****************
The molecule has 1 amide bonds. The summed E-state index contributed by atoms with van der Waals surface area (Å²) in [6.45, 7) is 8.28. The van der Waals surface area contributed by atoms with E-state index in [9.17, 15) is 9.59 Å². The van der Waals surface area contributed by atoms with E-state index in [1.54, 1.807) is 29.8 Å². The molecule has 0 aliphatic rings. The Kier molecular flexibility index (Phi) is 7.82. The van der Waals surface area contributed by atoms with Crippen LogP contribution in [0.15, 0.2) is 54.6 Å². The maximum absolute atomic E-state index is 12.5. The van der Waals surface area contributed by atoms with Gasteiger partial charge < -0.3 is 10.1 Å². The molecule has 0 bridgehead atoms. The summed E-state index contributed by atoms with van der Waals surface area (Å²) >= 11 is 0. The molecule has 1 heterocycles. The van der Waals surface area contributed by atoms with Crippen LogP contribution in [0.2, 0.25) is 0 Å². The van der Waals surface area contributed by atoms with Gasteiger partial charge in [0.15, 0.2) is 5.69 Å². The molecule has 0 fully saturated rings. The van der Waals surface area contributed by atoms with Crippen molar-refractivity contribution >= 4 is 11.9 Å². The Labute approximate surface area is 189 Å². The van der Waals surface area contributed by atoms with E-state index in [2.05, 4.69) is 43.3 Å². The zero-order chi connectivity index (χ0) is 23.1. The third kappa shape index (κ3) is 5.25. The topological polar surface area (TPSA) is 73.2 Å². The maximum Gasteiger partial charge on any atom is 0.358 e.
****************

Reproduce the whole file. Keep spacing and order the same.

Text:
The molecule has 1 amide bonds. The summed E-state index contributed by atoms with van der Waals surface area (Å²) in [6.45, 7) is 8.28. The van der Waals surface area contributed by atoms with E-state index in [9.17, 15) is 9.59 Å². The van der Waals surface area contributed by atoms with E-state index in [1.54, 1.807) is 29.8 Å². The molecule has 0 aliphatic rings. The Kier molecular flexibility index (Phi) is 7.82. The van der Waals surface area contributed by atoms with Crippen LogP contribution in [0.15, 0.2) is 54.6 Å². The maximum absolute atomic E-state index is 12.5. The van der Waals surface area contributed by atoms with Gasteiger partial charge < -0.3 is 10.1 Å². The molecule has 0 bridgehead atoms. The summed E-state index contributed by atoms with van der Waals surface area (Å²) >= 11 is 0. The molecule has 1 heterocycles. The van der Waals surface area contributed by atoms with Crippen LogP contribution in [0.2, 0.25) is 0 Å². The van der Waals surface area contributed by atoms with Gasteiger partial charge in [0.15, 0.2) is 5.69 Å². The molecule has 0 fully saturated rings. The van der Waals surface area contributed by atoms with Crippen molar-refractivity contribution >= 4 is 11.9 Å². The Labute approximate surface area is 189 Å². The van der Waals surface area contributed by atoms with E-state index in [2.05, 4.69) is 43.3 Å². The zero-order chi connectivity index (χ0) is 23.1. The third kappa shape index (κ3) is 5.25. The topological polar surface area (TPSA) is 73.2 Å². The maximum Gasteiger partial charge on any atom is 0.358 e.